Skooter reporting 03/16/12
I’ve been avoiding white rice in my diet since I was diagnosed as a diabetic. If there is no brown rice available, I’ll be forced to consume white rice on limited amount (one cup per day). On Thursday, health researchers said they had found a disturbing link between higher consumption of rice and Type 2 diabetes, a disease I’m afraid that is becoming an epidemic in some countries.
However, they cautioned that more study is required to probe the seeming association and diets that are disreputably high in sugar and fats should remain on the no-go list.
"What we've found is white rice is likely to increase the risk of Type 2 diabetes, especially at high consumption levels such as in Asian populations," Qi Sun of the Harvard School of Public Health told AFP.
"But at the same time people should pay close attention to the other things they eat. It's very important to address not just a single food but the whole pattern of consumption," he said.
Qi Sun’s team said the connection materialized from an analysis of four earlier published studies conducted in China, Japan, Australia and the United States. In these studies, it monitored 350,000 people over a period from four to 22 years. More than 13,000 people developed Type 2 diabetes.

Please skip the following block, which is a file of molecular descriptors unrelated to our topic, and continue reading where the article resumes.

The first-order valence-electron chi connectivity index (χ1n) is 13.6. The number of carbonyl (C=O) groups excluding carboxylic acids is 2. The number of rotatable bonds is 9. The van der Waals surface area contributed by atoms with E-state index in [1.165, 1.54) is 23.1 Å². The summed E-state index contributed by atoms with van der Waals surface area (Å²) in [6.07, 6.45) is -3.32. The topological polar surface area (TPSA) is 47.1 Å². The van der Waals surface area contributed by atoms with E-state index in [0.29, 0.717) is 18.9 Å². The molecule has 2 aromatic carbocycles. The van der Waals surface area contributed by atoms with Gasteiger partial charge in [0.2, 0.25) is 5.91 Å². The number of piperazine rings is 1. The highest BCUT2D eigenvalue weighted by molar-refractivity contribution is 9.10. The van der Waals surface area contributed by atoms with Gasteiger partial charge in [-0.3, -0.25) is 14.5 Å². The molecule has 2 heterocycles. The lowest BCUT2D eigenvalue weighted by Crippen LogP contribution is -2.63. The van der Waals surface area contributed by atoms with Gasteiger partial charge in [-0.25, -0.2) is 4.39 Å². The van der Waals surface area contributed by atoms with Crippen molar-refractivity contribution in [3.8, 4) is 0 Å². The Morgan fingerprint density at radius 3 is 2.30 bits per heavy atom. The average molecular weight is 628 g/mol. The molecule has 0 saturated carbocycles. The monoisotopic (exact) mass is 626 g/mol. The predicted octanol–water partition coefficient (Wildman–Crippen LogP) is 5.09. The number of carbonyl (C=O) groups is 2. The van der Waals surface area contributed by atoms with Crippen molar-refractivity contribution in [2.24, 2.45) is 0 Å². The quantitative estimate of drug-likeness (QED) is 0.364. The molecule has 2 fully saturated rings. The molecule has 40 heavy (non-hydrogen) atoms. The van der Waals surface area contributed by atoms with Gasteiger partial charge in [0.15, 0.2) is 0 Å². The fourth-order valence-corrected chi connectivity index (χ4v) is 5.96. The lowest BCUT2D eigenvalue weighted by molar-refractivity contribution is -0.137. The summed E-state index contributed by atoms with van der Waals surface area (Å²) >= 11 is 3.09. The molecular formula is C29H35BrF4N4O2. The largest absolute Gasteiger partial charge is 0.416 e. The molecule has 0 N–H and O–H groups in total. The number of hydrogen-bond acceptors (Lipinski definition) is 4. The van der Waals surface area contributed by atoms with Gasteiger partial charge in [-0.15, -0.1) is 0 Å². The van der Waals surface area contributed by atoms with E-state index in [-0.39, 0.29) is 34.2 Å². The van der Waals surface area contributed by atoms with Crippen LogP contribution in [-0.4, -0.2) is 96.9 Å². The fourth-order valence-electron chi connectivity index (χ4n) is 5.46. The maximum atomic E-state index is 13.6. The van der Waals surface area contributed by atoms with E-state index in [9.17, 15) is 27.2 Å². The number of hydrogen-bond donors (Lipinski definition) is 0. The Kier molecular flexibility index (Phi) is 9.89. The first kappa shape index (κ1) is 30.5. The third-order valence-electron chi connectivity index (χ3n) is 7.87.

In the studies performed in China and Japan, subjects who ate most rice were 55 percent more likely to develop the disease than those who ate least compared to the United States and Australia, where consumption of rice is far lower, the difference was 12 percent.
On average, participants in the two Asian countries consumed three or four servings of rice per day, in contrast to the Western countries they only ate one or two servings a week.
It is known that white rice is the dominant form of rice eaten in the world. White rice is machine produced polished look by hulling and milling, leaving a grain that is chiefly starch.
I prefer brown rice, because it has more fiber, magnesium and vitamins, and a lower "glycaemic index," meaning it has lesser sugar content than white rice.
Sun acknowledged that the study was limited, including full details about what the participants ate in addition to rice. But he said he saw uniformity across these studies, and there is biological probability that supports the link between white rice consumption and diabetes.
"More trial data are needed to corroborate or refute our observations," Sun said.
Diet, obesity and lack of exercise are factors in Type 2 diabetes. There are at least 350 million adults worldwide affected by diabetes , according to the US Centers for Disease Control and Prevention (CDC).